Visiting the ITER nuclear fusion installation was one of the highlights of Delta's science editor, Tomas van Dijk, in 2018. Here is a selection of his top articles this year.
Inside the fusion temple
Nuclear fusion is often laughingly referred to as that technology that will be ready in 30 years and that this will never change. But having seen the actual project, one of the world’s largest international efforts on energy, one can only stand in absolute awe. The magnitude of it. It seems just too good to be true – that tiny amounts of deuterium and tritium (two hydrogen isotopes) heated to millions of degrees centigrade have the potential to solve all our energy problems. And right around the corner, at the Delft Science Centre, our own researchers are helping this dream come true by developing robots that will help perform maintenance of the – by the scientist lovingly named - nuclear fusion temple.
Walking on Mars
Having had to rehabilitate myself from knee surgery, I would have loved to use the rehabilitation robot devised by these TU Delft researchers. Unfortunately I had to make the best of it with crutches. I hope this system will be a commercial success. What a relief it must be, especially for elderly people, if they can use this to rehabilitate after having had an accident or a stroke. Read: Walking with a robotic trolley
Open access publishing seems like the way to go. Scientific publishers are accused of making huge profits over work done for free by publicly funded researchers. This has to end, according to a growing number of research funds, such as the Dutch NWO. From 2020 on, the outcomes of publicly financed research should be freely available to everyone and not be behind expensive paywalls. It is a development I am also strongly in favour of. But in this business too there are vultures. The new model may be subject to abuse. There is now an earnings model for bogus publishers. They ask scientists to publish, do no or very little quality control and cash in. It is a problem the scientific community needs to take extremely seriously. Read: Predatory publications: what is the situation in Delft?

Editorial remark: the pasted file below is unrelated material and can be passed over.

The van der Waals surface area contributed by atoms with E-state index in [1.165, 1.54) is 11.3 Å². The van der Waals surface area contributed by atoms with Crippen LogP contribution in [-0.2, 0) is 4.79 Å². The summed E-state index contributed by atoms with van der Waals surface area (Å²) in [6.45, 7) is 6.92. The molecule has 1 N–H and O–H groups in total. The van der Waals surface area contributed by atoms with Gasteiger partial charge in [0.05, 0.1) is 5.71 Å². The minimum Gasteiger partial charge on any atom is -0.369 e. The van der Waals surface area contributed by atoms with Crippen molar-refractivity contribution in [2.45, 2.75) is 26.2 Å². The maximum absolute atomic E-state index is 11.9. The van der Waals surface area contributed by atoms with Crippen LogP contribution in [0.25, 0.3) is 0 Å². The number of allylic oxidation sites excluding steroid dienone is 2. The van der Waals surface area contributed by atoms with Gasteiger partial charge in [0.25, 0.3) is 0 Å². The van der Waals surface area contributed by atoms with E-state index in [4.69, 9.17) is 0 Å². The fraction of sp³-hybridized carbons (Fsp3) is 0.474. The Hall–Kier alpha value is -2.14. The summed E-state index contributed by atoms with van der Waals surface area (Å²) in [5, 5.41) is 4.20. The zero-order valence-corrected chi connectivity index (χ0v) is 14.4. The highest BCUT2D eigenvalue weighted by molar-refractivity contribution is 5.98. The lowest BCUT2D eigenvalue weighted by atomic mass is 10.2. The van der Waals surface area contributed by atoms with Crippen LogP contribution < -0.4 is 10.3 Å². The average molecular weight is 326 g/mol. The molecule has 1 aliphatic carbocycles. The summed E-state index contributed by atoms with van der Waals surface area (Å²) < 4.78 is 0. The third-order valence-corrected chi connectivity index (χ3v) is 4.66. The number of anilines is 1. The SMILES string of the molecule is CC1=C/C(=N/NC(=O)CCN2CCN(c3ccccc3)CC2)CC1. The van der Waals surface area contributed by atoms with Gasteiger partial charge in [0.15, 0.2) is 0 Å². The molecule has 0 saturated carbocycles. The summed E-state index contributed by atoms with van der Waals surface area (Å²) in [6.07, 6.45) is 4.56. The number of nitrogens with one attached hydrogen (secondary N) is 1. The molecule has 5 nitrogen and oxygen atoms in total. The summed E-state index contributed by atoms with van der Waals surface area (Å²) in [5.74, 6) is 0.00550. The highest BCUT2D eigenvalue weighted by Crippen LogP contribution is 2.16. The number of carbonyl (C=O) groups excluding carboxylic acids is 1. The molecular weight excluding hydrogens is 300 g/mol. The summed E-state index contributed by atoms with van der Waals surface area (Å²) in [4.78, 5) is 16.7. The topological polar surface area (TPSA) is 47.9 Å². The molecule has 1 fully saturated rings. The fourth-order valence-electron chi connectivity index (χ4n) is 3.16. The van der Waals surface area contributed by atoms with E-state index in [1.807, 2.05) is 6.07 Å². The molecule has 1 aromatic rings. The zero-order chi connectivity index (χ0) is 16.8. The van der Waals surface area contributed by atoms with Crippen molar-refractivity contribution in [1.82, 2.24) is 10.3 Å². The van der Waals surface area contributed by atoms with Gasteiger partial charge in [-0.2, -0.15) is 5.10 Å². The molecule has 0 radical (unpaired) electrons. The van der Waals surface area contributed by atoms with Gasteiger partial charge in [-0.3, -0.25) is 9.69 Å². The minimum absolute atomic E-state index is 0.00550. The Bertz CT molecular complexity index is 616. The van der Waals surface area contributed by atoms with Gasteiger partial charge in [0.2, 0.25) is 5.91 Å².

A bucket of sea water
Stories of scientific discovery abound with lucky coincidences. This is a beautiful example. Researchers showed evidence that diatoms collectively respond to harsh conditions with bursts of electrical activity, somewhat like glioma cells in the brain do. Using rat tumour cells as a model and performing long-term live recordings of the electrical activity, a large group of scientists, amongst whom Dago de Leeuw from TU Delft showed that, although these cells are non-electrogenic, in time they display a remarkable electrical burst activity after the scientists had stopped providing them with nutrients for a while. A colleague from Portugal happened to have brought a bucket of sea water containing diatoms with him from the Atlantic coast off the Portuguese town of Cascais. Why not also bully these cells and see what happens, he proposed. Read: Electrical activity in the dark
Ridiculed and misinterpreted
The absurd uproar that a scientific publication on a complex matter like climate change can cause in the media is beautifully depicted in this story about TU Delft remote sensing experts, Dr Thomas Frederikse and Dr Riccardo Riva. Their article about ocean bottom deformation was ridiculed by climate sceptics and misinterpreted by alarmists. Frederikse even received word that Flat Earthers are using his findings to substantiate their claim that the earth is not a sphere. “Our article was written for fellow researchers. I think for our next publication we will add a short layman’s summary to avoid crazy stories,” he rightfully concludes.Read: Delft researchers framed as global warming apologists